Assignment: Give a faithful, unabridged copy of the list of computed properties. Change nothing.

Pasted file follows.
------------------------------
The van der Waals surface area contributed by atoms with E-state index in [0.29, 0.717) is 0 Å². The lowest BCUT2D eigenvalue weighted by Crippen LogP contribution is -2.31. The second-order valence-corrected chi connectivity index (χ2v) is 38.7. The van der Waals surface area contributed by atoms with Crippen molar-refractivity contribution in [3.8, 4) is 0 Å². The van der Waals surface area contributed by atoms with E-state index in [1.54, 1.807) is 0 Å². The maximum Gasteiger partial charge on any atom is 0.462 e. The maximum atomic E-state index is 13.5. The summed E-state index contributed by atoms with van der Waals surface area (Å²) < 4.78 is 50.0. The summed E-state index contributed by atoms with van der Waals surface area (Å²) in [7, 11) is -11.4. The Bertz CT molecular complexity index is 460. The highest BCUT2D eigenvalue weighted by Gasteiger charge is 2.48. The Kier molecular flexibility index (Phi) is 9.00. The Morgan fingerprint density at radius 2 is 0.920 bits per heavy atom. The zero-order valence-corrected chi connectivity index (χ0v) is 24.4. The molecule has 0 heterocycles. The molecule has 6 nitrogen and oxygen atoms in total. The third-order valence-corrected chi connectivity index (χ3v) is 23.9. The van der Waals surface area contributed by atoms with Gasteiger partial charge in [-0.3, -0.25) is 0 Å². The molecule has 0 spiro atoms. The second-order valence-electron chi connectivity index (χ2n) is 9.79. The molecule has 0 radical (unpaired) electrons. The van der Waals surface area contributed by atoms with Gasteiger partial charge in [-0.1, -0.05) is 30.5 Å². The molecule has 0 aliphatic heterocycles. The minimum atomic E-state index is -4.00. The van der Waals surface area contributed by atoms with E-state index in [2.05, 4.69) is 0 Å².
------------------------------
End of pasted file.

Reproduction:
The van der Waals surface area contributed by atoms with E-state index in [0.29, 0.717) is 0 Å². The lowest BCUT2D eigenvalue weighted by Crippen LogP contribution is -2.31. The second-order valence-corrected chi connectivity index (χ2v) is 38.7. The van der Waals surface area contributed by atoms with Crippen molar-refractivity contribution in [3.8, 4) is 0 Å². The van der Waals surface area contributed by atoms with E-state index in [1.54, 1.807) is 0 Å². The maximum Gasteiger partial charge on any atom is 0.462 e. The maximum atomic E-state index is 13.5. The summed E-state index contributed by atoms with van der Waals surface area (Å²) < 4.78 is 50.0. The summed E-state index contributed by atoms with van der Waals surface area (Å²) in [7, 11) is -11.4. The Bertz CT molecular complexity index is 460. The highest BCUT2D eigenvalue weighted by Gasteiger charge is 2.48. The Kier molecular flexibility index (Phi) is 9.00. The Morgan fingerprint density at radius 2 is 0.920 bits per heavy atom. The zero-order valence-corrected chi connectivity index (χ0v) is 24.4. The molecule has 0 heterocycles. The molecule has 6 nitrogen and oxygen atoms in total. The third-order valence-corrected chi connectivity index (χ3v) is 23.9. The van der Waals surface area contributed by atoms with Gasteiger partial charge in [-0.3, -0.25) is 0 Å². The molecule has 0 spiro atoms. The second-order valence-electron chi connectivity index (χ2n) is 9.79. The molecule has 0 radical (unpaired) electrons. The van der Waals surface area contributed by atoms with Gasteiger partial charge in [-0.1, -0.05) is 30.5 Å². The molecule has 0 aliphatic heterocycles. The minimum atomic E-state index is -4.00. The van der Waals surface area contributed by atoms with E-state index in [2.05, 4.69) is 0 Å².